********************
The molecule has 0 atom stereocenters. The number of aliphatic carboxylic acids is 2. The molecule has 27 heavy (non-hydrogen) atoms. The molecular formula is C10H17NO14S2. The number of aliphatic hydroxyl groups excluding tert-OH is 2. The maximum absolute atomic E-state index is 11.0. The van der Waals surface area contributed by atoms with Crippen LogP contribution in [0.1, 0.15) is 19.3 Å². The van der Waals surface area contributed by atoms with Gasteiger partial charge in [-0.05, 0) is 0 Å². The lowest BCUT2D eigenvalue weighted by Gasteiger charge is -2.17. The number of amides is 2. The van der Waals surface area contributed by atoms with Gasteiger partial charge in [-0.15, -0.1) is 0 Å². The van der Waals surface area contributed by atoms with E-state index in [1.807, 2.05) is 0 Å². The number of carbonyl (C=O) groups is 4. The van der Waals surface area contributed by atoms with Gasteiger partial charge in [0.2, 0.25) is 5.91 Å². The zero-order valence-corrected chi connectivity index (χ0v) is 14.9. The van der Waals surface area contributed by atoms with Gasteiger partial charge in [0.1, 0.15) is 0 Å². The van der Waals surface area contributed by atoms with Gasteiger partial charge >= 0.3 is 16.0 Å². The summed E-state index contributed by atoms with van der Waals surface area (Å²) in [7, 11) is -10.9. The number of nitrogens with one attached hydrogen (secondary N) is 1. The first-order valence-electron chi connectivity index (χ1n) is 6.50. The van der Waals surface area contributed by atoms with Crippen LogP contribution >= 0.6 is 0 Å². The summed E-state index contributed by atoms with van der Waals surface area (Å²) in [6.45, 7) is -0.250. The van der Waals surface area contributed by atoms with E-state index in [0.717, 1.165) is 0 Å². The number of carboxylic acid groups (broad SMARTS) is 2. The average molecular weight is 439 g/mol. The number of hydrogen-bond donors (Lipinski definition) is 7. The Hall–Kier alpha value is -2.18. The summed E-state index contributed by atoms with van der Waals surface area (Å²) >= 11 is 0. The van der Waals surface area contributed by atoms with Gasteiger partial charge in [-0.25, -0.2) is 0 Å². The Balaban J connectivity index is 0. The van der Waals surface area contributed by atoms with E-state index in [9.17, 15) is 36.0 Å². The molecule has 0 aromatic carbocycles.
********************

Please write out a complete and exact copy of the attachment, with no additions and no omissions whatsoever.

The molecule has 0 atom stereocenters. The number of aliphatic carboxylic acids is 2. The molecule has 27 heavy (non-hydrogen) atoms. The molecular formula is C10H17NO14S2. The number of aliphatic hydroxyl groups excluding tert-OH is 2. The maximum absolute atomic E-state index is 11.0. The van der Waals surface area contributed by atoms with Crippen LogP contribution in [0.1, 0.15) is 19.3 Å². The van der Waals surface area contributed by atoms with Gasteiger partial charge in [-0.05, 0) is 0 Å². The lowest BCUT2D eigenvalue weighted by Gasteiger charge is -2.17. The number of amides is 2. The van der Waals surface area contributed by atoms with Gasteiger partial charge in [-0.15, -0.1) is 0 Å². The van der Waals surface area contributed by atoms with E-state index in [1.807, 2.05) is 0 Å². The number of carbonyl (C=O) groups is 4. The van der Waals surface area contributed by atoms with Gasteiger partial charge in [0.2, 0.25) is 5.91 Å². The zero-order valence-corrected chi connectivity index (χ0v) is 14.9. The van der Waals surface area contributed by atoms with Gasteiger partial charge in [0.1, 0.15) is 0 Å². The van der Waals surface area contributed by atoms with Gasteiger partial charge >= 0.3 is 16.0 Å². The summed E-state index contributed by atoms with van der Waals surface area (Å²) in [7, 11) is -10.9. The number of nitrogens with one attached hydrogen (secondary N) is 1. The first-order valence-electron chi connectivity index (χ1n) is 6.50. The van der Waals surface area contributed by atoms with Crippen LogP contribution >= 0.6 is 0 Å². The summed E-state index contributed by atoms with van der Waals surface area (Å²) in [6.45, 7) is -0.250. The van der Waals surface area contributed by atoms with E-state index in [0.717, 1.165) is 0 Å². The number of carboxylic acid groups (broad SMARTS) is 2. The average molecular weight is 439 g/mol. The number of hydrogen-bond donors (Lipinski definition) is 7. The Hall–Kier alpha value is -2.18. The summed E-state index contributed by atoms with van der Waals surface area (Å²) >= 11 is 0. The van der Waals surface area contributed by atoms with Gasteiger partial charge in [-0.25, -0.2) is 0 Å². The Balaban J connectivity index is 0. The van der Waals surface area contributed by atoms with E-state index in [9.17, 15) is 36.0 Å². The molecule has 0 aromatic carbocycles.